I would say that the pro-choice position is forced to accept my reading as being consistent with their description of what is going on in child creation.
    That if anyone wishes to contend that a man has an inherent obligation to children created with his DNA, they must address some of the truths I am pointing out.

    That said.. this thread is not constrained as you are portraying it.
    I apologize to anyone waiting on a response from me. I am experiencing a time warp, suddenly their are not enough hours in a day. As soon as I find a replacement part to my flux capacitor regulator, time should resume it's normal flow.

  19. #36
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    Re: A Man CAN Refuse Forced Fatherhood

    Quote Originally Posted by MindTrap028 View Post
    Do verbal contracts count?
    No. And don't ask me "why not?" If you want to say that they do or should count, it is your burden to support this position.


    Quote Originally Posted by MindTrap028 View Post
    Spirm donation means that simply by giving sperm consentually, doesn't mean that he is ALSO inherently consenting to a child that he will be responsible for.
    And you don't have to consent to an obligation to receive it. If you kill someone accidentally the judge may rule that you owe his family $10,000. You don't consent to give the money, but you are legally and morally obligated to give it nonetheless. It's under the principle of "taking responsibility for your actions".

    Likewise if a man has consensual sex and a child results, he is morally and legally obligated to the child whether he wants the obligation or not.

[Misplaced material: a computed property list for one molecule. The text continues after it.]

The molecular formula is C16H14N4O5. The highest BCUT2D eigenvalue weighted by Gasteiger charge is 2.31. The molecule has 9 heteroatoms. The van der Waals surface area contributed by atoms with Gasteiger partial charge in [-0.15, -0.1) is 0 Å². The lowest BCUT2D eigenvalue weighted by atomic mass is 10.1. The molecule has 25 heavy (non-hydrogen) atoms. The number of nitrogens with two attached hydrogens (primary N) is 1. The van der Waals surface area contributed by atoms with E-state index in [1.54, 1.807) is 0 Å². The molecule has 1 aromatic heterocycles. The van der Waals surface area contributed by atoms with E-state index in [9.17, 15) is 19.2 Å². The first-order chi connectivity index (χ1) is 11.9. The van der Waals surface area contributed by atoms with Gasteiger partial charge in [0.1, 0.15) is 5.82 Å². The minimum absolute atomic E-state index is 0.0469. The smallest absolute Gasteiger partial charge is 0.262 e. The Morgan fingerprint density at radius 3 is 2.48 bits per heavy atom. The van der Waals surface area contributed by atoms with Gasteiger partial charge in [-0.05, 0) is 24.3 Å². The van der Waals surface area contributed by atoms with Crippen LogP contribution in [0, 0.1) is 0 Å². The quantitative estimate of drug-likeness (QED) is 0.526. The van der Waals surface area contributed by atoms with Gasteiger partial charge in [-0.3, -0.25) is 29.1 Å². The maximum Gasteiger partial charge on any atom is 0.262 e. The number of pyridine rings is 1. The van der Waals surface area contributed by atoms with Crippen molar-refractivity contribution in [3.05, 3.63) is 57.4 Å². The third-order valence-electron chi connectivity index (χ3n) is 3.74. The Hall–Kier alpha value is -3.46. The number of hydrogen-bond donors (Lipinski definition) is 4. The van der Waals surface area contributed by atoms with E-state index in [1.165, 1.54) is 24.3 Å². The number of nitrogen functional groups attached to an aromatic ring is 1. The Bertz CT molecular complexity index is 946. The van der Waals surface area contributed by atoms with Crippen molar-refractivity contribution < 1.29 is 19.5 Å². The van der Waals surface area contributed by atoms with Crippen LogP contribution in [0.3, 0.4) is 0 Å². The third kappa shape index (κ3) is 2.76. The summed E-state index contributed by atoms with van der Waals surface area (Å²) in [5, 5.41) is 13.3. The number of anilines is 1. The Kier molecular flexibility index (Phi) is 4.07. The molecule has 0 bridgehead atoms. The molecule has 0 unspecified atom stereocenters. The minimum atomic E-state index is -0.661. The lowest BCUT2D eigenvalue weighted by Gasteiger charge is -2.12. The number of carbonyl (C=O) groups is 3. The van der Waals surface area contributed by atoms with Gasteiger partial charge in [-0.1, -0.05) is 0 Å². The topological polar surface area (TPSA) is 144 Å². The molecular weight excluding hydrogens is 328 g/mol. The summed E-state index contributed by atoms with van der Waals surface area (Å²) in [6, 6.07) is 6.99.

I do not forward this as a "truth". At the very least it's just one person's opinion (mine). And it happens to be shared by the population in general and likewise codified into law creating a legal obligation.

    If you want to forward a contrary opinion, such as one must actually consent to having the child be born before one is obligated to it regardless of the actions they took that resulted in the child, that's fine. Your opinion is noted.

    And if you want to argue that anyone else is obligated to agree with you, you will need to support your position with something that is not ultimately opinion-based.

    Quote Originally Posted by MindTrap028 View Post
    And I'm showing how we should afford the idea that he is not inherently obligated, that there are mittigating relevant factors, one of which is denail of permission to use his sperm to create a child.
    I disagree with the terminology that she "used" his sperm. That indicates that she took control of the sperm and intentionally used it to create a child.

    But what happened is that the sperm took their own actions and attached to an egg, even if she didn't want them to.

    Therefore neither person necessarily consented to have their mutual activity result in a pregnancy. And as it so happens, their obligation is not to each other but to the child they conceived together. And the child did not consent to be born. So as far as a typical consensual procreative sexual encounter goes, I do not think it's reasonable to paint the man as some kind of victim who was stolen from or taken advantage of when compared to the woman or the child.


    Quote Originally Posted by MindTrap028 View Post
    Donation doesn't imply consent to a child. Expressed denial of consent to a child is EXACTLY like giving DNA at a traffic stop and having it used to create a child.
    That is a form of theft. Thus a woman who is creating a child without the mans consent to do so, is "stealing" his DNA for uses not specified in the "trade".
    And if a man and a woman create a legally-binding contract stating that she will take full responsibility for the child, then I suppose the man can be released of his legal responsibility (although one may argue that he has a moral responsibility to the child that cannot be waived by any legal means).

    But regardless, we are a nation of laws so if a legally-binding contract legally alters the situation, the situation can be legally altered.


    Quote Originally Posted by MindTrap028 View Post
    I'm going to make a point, and I don't want it to be ignored for several pages, so please pay attention.